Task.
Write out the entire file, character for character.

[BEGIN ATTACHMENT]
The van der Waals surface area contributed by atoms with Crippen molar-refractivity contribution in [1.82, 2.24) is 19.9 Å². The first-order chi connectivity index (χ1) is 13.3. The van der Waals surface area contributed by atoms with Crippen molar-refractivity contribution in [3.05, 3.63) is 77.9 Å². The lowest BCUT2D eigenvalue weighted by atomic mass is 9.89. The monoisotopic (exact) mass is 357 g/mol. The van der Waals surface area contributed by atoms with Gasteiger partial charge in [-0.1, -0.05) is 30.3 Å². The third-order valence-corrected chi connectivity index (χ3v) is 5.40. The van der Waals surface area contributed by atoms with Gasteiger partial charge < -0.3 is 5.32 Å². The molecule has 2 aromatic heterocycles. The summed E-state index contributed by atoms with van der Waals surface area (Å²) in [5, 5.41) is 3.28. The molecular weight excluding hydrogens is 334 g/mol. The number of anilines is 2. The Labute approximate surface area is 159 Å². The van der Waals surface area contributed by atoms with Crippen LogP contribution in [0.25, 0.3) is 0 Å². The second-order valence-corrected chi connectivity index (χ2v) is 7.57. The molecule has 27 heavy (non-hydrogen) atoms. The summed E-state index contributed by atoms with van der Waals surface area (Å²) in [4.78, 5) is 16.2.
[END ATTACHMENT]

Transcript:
The van der Waals surface area contributed by atoms with Crippen molar-refractivity contribution in [1.82, 2.24) is 19.9 Å². The first-order chi connectivity index (χ1) is 13.3. The van der Waals surface area contributed by atoms with Crippen molar-refractivity contribution in [3.05, 3.63) is 77.9 Å². The lowest BCUT2D eigenvalue weighted by atomic mass is 9.89. The monoisotopic (exact) mass is 357 g/mol. The van der Waals surface area contributed by atoms with Gasteiger partial charge in [-0.1, -0.05) is 30.3 Å². The third-order valence-corrected chi connectivity index (χ3v) is 5.40. The van der Waals surface area contributed by atoms with Gasteiger partial charge < -0.3 is 5.32 Å². The molecule has 2 aromatic heterocycles. The summed E-state index contributed by atoms with van der Waals surface area (Å²) in [5, 5.41) is 3.28. The molecular weight excluding hydrogens is 334 g/mol. The number of anilines is 2. The Labute approximate surface area is 159 Å². The van der Waals surface area contributed by atoms with Crippen LogP contribution in [0.25, 0.3) is 0 Å². The second-order valence-corrected chi connectivity index (χ2v) is 7.57. The molecule has 27 heavy (non-hydrogen) atoms. The summed E-state index contributed by atoms with van der Waals surface area (Å²) in [4.78, 5) is 16.2.